Student loans

One of the guys running for congress has a commercial where he says that he was raised by a single mother. Is that supposed to be a good thing? Is that supposed to make me want to vote for him? I like guys that had a father. I don’t see this single mom, good and well intentioned as she may be, taking him fishing or hunting or onto the golf course or hitting grounders to him. Probably wouldn’t let him play with b-b guns. So maybe he only has half an education, the wimpy half. I might feel better if he had said he was raised by his grandparents. As it turns out, I wasn’t planning to vote for the guy anyway but if I was on the fence, this would have pushed me off.

I have a theory as to the origins of all the current financial problems. My theory is that student loans are the culprit. I’ve tried to put together what was different about my life at the start of my career and that of my kids and the thing I finally settled on was student loans. Many kids graduating college in the mid to late 80’s and thereafter, left school with a heavy load of loans to deal with – in many cases the equivalent of starting out with a traditional home mortgage style debt load. Twenty years prior to that, there were no student loans. Either your parents paid for it, you worked, or many joined the service and went to school later on the GI bill. The start up burden for the student loan generation was so high that many recipients just blew off the loan and the sense of obligation to repay it. That was understandable because the jobs you got just out of college were not sufficient to finance starting a new life and paying off a giant debt. So this generation didn’t have the fear of debt that earlier generations did and also didn’t take the payoff of debt as seriously. My theory is that this kind of thinking led to ideas that everybody should be a homeowner and that taking on the debt was just not that big a deal. Somehow it would all work out in the end. It did.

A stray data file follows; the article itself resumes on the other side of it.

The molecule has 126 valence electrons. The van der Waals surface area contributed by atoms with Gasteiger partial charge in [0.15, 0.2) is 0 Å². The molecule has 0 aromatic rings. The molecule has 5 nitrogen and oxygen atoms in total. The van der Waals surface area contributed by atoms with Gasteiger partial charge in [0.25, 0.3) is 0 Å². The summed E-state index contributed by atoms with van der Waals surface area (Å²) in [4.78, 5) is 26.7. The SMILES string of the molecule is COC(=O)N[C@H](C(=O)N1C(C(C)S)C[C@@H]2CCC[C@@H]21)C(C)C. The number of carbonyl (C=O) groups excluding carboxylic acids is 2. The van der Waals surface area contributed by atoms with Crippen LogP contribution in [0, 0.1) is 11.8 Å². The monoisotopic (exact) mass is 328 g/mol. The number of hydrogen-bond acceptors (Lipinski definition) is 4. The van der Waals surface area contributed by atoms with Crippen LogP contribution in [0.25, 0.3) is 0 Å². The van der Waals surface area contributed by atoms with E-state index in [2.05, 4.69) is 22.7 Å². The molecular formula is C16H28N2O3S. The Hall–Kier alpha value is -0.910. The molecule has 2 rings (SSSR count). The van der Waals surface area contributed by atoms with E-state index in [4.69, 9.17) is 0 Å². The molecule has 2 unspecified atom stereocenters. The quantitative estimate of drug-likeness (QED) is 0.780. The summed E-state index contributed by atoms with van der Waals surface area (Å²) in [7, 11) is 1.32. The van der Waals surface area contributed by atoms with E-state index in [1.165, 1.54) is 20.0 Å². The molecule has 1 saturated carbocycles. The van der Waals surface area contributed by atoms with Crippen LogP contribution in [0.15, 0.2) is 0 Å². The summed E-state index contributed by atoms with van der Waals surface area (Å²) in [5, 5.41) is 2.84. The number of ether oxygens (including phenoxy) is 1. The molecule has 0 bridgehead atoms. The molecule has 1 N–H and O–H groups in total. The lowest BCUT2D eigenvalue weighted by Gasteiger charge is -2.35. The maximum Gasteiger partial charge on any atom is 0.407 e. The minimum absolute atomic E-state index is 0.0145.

I don’t know the technical details as to whether these student loans were guaranteed by the government, making them the culprit, or whether the banks jumped into these unsecured loans on their own. My gut tells me that somehow the feds are behind it. Like many government programs, the premise would be that the whole country benefits if we have a more highly educated population and there’s nothing fundamentally wrong with that premise but the unintended consequences of going the student loan route has, in my opinion, brought with it big negatives. Personally, I would prefer a more robust scholarship program for well qualified students and drop the loan programs or loan guarantees completely. I think there are plenty of ways to determine which kids are ready for college scholastically.

Big, unpleasant surprise in the garden. I am getting ready to start putting out new plants for fall harvest, among them new tomatoes plants. My new method is to dig a deep, wide hole, line it with newspaper, and then fill it with mulch and various chemical goodies. I dug down to start the process and about 8” down hit pure white sand, builders sand. What’s that all about? I kept deepening and widening the hole removing the white sand and loading a wheel barrow. About a foot further down, I hit limestone gravel. No wonder the soil tests I had done a few months back showed the PH at 7.8. The layer of gravel was a few inches thick and underlying that was nursery shade cloth which would have kept the sand and gravel from gradually leaching downward. Thankfully under the nursery cloth, which I cut away, was regular soil. Out of the one hole, I got a full wheel barrow load of sand and gravel; out of 3 holes, three full loads. I lined the holes with palmetto fronds and then filled them to the brim with fresh compost so I think anything I plant there will be ok. It literally took 2 days to get 4 planting areas cleaned out instead of the 20 minutes I had programmed for that job. Luckily I had a perfect spot for the sand and gravel as fill in a section of the path to the lake that had subsided into a bit of a depression -nothing scary, but this load filled it back level with the rest of the path.

But all this once again proves the old adage, nothing is ever easy. There is something poetic about trimming the palmetto fronds along the path to fill the holes from which the sand and gravel came and which was used to level the path. The balance of nature, Carbone style.

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